A Fountain Valley man was sentenced today to six months in home detention, followed by a year behind bars, for smuggling nearly 100 tiny “good luck” songbirds — most of which died in transit — in his luggage on a flight from Vietnam.
Kurtis Law brought 93 of the colorful birds — worth an estimated $90,000 on the black market in the Southland — into the country on March 24. Investigators who searched his luggage at Los Angeles International Airport determined that the birds were at risk of extinction and were protected under the federal Convention on International Trade in Endangered Species of Wild Fauna and Flora.
According to court documents, songbirds can be purchased in Southeast Asia for $1 or $2 each, but fetch as much as $1,000 apiece in the United States. The protected birds found in Law’s luggage were Bali myna, Chinese hwamei, red-billed leiothrix and silver-eared mesia. Such species are sold illegally at some Chinese markets in Southern California and are thought to bring good luck.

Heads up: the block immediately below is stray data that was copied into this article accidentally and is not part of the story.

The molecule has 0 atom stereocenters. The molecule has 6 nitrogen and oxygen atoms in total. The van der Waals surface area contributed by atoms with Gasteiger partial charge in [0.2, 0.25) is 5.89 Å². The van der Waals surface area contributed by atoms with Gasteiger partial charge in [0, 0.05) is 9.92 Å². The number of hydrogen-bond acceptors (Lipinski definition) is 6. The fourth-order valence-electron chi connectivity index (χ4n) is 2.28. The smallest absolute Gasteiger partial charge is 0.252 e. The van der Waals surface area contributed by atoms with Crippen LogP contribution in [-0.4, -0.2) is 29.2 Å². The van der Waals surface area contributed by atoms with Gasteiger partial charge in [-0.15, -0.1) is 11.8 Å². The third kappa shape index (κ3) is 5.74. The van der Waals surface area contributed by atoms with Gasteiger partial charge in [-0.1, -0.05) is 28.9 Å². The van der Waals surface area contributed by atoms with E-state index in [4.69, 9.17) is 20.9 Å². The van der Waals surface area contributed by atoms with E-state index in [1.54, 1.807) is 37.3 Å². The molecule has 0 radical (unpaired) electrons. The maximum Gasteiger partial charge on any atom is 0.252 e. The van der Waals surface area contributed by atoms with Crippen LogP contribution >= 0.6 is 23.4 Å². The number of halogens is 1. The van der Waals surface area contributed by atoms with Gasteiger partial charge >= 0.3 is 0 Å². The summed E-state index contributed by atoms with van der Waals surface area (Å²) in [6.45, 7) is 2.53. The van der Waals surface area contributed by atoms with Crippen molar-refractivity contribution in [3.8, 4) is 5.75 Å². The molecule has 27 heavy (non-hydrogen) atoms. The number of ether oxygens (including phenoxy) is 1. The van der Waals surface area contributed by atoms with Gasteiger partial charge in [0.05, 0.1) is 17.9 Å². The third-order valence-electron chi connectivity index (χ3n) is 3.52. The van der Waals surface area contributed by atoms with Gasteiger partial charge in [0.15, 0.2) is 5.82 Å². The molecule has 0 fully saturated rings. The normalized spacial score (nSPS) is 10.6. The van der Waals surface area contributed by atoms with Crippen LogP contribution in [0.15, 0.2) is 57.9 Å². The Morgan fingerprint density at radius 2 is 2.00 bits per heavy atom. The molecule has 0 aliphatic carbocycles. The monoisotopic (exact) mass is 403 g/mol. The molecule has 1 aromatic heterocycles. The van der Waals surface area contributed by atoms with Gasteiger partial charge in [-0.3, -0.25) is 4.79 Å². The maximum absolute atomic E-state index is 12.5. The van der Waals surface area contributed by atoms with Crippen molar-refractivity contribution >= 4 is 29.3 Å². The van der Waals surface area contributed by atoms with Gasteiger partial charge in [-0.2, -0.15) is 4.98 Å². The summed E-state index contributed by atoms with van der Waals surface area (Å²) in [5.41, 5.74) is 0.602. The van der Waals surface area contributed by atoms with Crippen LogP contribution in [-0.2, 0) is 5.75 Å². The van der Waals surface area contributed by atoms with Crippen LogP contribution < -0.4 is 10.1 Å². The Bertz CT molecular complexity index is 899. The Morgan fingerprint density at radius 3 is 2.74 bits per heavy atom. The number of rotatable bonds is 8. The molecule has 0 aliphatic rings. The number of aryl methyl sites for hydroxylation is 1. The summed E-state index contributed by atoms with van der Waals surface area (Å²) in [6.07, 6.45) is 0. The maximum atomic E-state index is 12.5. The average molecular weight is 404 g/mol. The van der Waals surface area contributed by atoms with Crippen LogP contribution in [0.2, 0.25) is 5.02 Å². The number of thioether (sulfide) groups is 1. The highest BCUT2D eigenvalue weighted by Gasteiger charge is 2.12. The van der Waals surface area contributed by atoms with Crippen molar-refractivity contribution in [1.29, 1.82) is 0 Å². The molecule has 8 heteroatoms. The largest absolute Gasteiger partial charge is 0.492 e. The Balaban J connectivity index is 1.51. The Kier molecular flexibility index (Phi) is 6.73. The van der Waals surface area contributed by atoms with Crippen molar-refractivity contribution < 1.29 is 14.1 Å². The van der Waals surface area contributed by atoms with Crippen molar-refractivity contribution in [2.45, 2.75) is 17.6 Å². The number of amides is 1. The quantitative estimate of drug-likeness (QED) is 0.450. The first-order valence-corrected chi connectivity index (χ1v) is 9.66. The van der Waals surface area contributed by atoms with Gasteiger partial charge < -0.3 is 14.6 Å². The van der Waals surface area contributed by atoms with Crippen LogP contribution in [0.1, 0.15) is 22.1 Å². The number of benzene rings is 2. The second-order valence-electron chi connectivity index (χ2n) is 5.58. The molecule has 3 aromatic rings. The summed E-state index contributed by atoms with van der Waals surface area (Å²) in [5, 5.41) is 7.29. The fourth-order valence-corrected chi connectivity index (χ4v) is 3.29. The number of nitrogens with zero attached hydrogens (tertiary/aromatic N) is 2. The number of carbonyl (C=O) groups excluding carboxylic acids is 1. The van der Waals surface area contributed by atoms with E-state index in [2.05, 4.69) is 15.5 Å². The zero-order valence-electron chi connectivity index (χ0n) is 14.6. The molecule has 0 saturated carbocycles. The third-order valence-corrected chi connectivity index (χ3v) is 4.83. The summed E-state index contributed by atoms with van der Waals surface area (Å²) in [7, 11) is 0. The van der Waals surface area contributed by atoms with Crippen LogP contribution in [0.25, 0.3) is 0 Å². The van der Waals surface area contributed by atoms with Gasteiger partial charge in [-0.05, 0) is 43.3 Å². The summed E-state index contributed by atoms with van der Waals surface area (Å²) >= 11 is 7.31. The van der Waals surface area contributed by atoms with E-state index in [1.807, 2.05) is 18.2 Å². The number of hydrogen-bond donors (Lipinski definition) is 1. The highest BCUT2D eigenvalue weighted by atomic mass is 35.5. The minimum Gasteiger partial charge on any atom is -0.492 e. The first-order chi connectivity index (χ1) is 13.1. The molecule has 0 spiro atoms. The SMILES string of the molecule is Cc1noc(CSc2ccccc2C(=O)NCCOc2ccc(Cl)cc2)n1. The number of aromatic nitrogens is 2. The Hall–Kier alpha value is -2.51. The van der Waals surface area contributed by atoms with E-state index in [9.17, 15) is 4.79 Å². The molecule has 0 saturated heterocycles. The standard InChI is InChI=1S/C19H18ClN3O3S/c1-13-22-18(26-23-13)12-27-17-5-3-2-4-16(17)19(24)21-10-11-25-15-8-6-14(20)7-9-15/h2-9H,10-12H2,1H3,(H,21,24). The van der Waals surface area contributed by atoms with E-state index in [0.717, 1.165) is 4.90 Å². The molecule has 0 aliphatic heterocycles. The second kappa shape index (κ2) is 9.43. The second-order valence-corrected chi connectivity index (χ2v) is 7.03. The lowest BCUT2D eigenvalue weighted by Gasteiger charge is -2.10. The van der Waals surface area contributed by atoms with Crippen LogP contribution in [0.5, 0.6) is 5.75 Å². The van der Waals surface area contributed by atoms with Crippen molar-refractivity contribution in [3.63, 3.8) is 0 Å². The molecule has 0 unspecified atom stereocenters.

Prosecutors said the birds were individually wrapped and placed in Law’s suitcases under “horrific conditions” in a way “that allowed each bird little or no movement.”
All but eight of the 93 birds ultimately died. Prosecutors asked U.S. District Judge Manuel Real to sentence the 50-year-old defendant to two years behind bars, warning of a “heightened risk of recidivism.”
The judge handed down a lesser sentence, but rejected the defense argument to keep Law out of prison.